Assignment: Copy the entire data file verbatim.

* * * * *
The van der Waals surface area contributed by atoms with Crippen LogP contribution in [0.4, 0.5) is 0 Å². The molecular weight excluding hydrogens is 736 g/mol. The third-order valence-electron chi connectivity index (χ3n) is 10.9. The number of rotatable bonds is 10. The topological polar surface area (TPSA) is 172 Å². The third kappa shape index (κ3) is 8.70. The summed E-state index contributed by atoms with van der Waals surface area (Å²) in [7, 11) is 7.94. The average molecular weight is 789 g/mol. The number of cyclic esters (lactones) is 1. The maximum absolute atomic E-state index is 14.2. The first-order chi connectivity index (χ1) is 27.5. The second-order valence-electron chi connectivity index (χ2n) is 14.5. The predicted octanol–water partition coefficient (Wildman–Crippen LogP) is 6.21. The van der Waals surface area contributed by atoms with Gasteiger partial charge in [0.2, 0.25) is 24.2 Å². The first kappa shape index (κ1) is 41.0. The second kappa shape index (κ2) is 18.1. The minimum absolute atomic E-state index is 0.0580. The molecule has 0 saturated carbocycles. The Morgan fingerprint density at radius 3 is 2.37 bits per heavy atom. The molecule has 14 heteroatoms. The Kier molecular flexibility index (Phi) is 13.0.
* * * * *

The van der Waals surface area contributed by atoms with Crippen LogP contribution in [0.4, 0.5) is 0 Å². The molecular weight excluding hydrogens is 736 g/mol. The third-order valence-electron chi connectivity index (χ3n) is 10.9. The number of rotatable bonds is 10. The topological polar surface area (TPSA) is 172 Å². The third kappa shape index (κ3) is 8.70. The summed E-state index contributed by atoms with van der Waals surface area (Å²) in [7, 11) is 7.94. The average molecular weight is 789 g/mol. The number of cyclic esters (lactones) is 1. The maximum absolute atomic E-state index is 14.2. The first-order chi connectivity index (χ1) is 27.5. The second-order valence-electron chi connectivity index (χ2n) is 14.5. The predicted octanol–water partition coefficient (Wildman–Crippen LogP) is 6.21. The van der Waals surface area contributed by atoms with Gasteiger partial charge in [0.2, 0.25) is 24.2 Å². The first kappa shape index (κ1) is 41.0. The second kappa shape index (κ2) is 18.1. The minimum absolute atomic E-state index is 0.0580. The molecule has 0 saturated carbocycles. The Morgan fingerprint density at radius 3 is 2.37 bits per heavy atom. The molecule has 14 heteroatoms. The Kier molecular flexibility index (Phi) is 13.0.